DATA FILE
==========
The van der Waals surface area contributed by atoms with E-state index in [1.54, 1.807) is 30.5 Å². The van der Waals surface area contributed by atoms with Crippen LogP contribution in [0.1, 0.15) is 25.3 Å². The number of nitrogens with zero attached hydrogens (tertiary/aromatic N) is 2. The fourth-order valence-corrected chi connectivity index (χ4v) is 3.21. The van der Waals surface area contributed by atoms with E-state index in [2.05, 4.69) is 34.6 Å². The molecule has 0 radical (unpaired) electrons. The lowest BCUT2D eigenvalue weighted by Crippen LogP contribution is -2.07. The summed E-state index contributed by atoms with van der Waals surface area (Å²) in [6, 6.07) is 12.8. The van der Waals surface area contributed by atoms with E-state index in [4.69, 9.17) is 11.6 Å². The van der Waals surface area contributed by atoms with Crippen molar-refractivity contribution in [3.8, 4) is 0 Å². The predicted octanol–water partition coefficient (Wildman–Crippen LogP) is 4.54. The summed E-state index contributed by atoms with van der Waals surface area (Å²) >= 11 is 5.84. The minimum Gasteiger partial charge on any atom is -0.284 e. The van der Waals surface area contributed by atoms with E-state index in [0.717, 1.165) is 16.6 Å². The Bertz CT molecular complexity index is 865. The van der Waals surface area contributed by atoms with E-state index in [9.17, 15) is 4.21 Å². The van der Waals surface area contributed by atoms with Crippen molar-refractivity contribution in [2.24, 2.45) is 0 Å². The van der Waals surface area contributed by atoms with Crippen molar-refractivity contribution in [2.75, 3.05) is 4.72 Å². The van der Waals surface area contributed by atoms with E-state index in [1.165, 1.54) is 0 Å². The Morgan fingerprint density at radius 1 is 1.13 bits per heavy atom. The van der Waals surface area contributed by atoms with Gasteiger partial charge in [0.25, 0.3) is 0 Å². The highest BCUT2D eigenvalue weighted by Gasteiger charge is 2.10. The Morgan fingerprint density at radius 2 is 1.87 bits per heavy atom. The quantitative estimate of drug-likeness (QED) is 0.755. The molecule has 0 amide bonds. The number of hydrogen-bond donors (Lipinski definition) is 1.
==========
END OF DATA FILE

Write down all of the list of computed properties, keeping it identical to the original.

The van der Waals surface area contributed by atoms with E-state index in [1.54, 1.807) is 30.5 Å². The van der Waals surface area contributed by atoms with Crippen LogP contribution in [0.1, 0.15) is 25.3 Å². The number of nitrogens with zero attached hydrogens (tertiary/aromatic N) is 2. The fourth-order valence-corrected chi connectivity index (χ4v) is 3.21. The van der Waals surface area contributed by atoms with E-state index in [2.05, 4.69) is 34.6 Å². The molecule has 0 radical (unpaired) electrons. The lowest BCUT2D eigenvalue weighted by Crippen LogP contribution is -2.07. The summed E-state index contributed by atoms with van der Waals surface area (Å²) in [6, 6.07) is 12.8. The van der Waals surface area contributed by atoms with E-state index in [4.69, 9.17) is 11.6 Å². The van der Waals surface area contributed by atoms with Crippen molar-refractivity contribution in [3.8, 4) is 0 Å². The predicted octanol–water partition coefficient (Wildman–Crippen LogP) is 4.54. The summed E-state index contributed by atoms with van der Waals surface area (Å²) >= 11 is 5.84. The minimum Gasteiger partial charge on any atom is -0.284 e. The van der Waals surface area contributed by atoms with E-state index in [0.717, 1.165) is 16.6 Å². The Bertz CT molecular complexity index is 865. The van der Waals surface area contributed by atoms with E-state index in [9.17, 15) is 4.21 Å². The van der Waals surface area contributed by atoms with Crippen molar-refractivity contribution in [2.24, 2.45) is 0 Å². The van der Waals surface area contributed by atoms with Crippen molar-refractivity contribution in [2.75, 3.05) is 4.72 Å². The van der Waals surface area contributed by atoms with E-state index in [1.165, 1.54) is 0 Å². The Morgan fingerprint density at radius 1 is 1.13 bits per heavy atom. The van der Waals surface area contributed by atoms with Gasteiger partial charge in [0.25, 0.3) is 0 Å². The highest BCUT2D eigenvalue weighted by Gasteiger charge is 2.10. The Morgan fingerprint density at radius 2 is 1.87 bits per heavy atom. The quantitative estimate of drug-likeness (QED) is 0.755. The molecule has 0 amide bonds. The number of hydrogen-bond donors (Lipinski definition) is 1.